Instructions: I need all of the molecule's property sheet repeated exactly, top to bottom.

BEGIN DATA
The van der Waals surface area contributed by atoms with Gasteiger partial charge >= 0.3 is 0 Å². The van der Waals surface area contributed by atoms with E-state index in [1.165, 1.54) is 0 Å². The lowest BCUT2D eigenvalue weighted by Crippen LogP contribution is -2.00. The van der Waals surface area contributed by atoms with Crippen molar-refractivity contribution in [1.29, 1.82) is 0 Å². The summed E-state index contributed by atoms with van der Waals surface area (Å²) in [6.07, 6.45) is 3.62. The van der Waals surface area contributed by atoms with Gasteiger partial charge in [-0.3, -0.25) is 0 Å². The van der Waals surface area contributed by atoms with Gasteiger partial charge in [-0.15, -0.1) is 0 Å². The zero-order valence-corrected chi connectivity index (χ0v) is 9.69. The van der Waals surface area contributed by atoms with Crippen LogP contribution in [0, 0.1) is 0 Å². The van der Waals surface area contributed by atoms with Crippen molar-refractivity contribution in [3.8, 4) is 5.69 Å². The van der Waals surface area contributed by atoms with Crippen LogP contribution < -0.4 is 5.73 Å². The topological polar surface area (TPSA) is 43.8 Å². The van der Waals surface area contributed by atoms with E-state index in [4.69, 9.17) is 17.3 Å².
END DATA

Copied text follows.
The van der Waals surface area contributed by atoms with Gasteiger partial charge >= 0.3 is 0 Å². The van der Waals surface area contributed by atoms with E-state index in [1.165, 1.54) is 0 Å². The lowest BCUT2D eigenvalue weighted by Crippen LogP contribution is -2.00. The van der Waals surface area contributed by atoms with Crippen molar-refractivity contribution in [1.29, 1.82) is 0 Å². The summed E-state index contributed by atoms with van der Waals surface area (Å²) in [6.07, 6.45) is 3.62. The van der Waals surface area contributed by atoms with Gasteiger partial charge in [-0.3, -0.25) is 0 Å². The van der Waals surface area contributed by atoms with Gasteiger partial charge in [-0.15, -0.1) is 0 Å². The zero-order valence-corrected chi connectivity index (χ0v) is 9.69. The van der Waals surface area contributed by atoms with Crippen LogP contribution in [0, 0.1) is 0 Å². The van der Waals surface area contributed by atoms with Crippen molar-refractivity contribution in [3.8, 4) is 5.69 Å². The van der Waals surface area contributed by atoms with Crippen LogP contribution < -0.4 is 5.73 Å². The topological polar surface area (TPSA) is 43.8 Å². The van der Waals surface area contributed by atoms with E-state index in [4.69, 9.17) is 17.3 Å².